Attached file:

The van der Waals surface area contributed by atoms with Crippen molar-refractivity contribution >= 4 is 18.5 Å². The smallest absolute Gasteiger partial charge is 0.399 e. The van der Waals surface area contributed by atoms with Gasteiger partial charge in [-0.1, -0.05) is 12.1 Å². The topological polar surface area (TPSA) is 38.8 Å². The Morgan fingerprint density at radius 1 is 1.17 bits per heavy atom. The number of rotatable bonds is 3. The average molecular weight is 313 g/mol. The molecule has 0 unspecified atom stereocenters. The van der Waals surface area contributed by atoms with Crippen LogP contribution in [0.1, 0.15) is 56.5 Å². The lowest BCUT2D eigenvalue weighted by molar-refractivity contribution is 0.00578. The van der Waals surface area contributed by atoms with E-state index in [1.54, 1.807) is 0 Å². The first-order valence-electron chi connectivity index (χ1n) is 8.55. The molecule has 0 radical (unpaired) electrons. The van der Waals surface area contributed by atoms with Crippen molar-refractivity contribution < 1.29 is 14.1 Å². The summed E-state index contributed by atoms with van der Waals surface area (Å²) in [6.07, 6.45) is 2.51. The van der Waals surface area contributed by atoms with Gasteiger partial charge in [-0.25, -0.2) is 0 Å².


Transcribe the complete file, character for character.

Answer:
The van der Waals surface area contributed by atoms with Crippen molar-refractivity contribution >= 4 is 18.5 Å². The smallest absolute Gasteiger partial charge is 0.399 e. The van der Waals surface area contributed by atoms with Gasteiger partial charge in [-0.1, -0.05) is 12.1 Å². The topological polar surface area (TPSA) is 38.8 Å². The Morgan fingerprint density at radius 1 is 1.17 bits per heavy atom. The number of rotatable bonds is 3. The average molecular weight is 313 g/mol. The molecule has 0 unspecified atom stereocenters. The van der Waals surface area contributed by atoms with Crippen LogP contribution in [0.1, 0.15) is 56.5 Å². The lowest BCUT2D eigenvalue weighted by molar-refractivity contribution is 0.00578. The van der Waals surface area contributed by atoms with E-state index in [1.54, 1.807) is 0 Å². The first-order valence-electron chi connectivity index (χ1n) is 8.55. The molecule has 0 radical (unpaired) electrons. The van der Waals surface area contributed by atoms with Crippen molar-refractivity contribution < 1.29 is 14.1 Å². The summed E-state index contributed by atoms with van der Waals surface area (Å²) in [6.07, 6.45) is 2.51. The van der Waals surface area contributed by atoms with Gasteiger partial charge in [-0.25, -0.2) is 0 Å².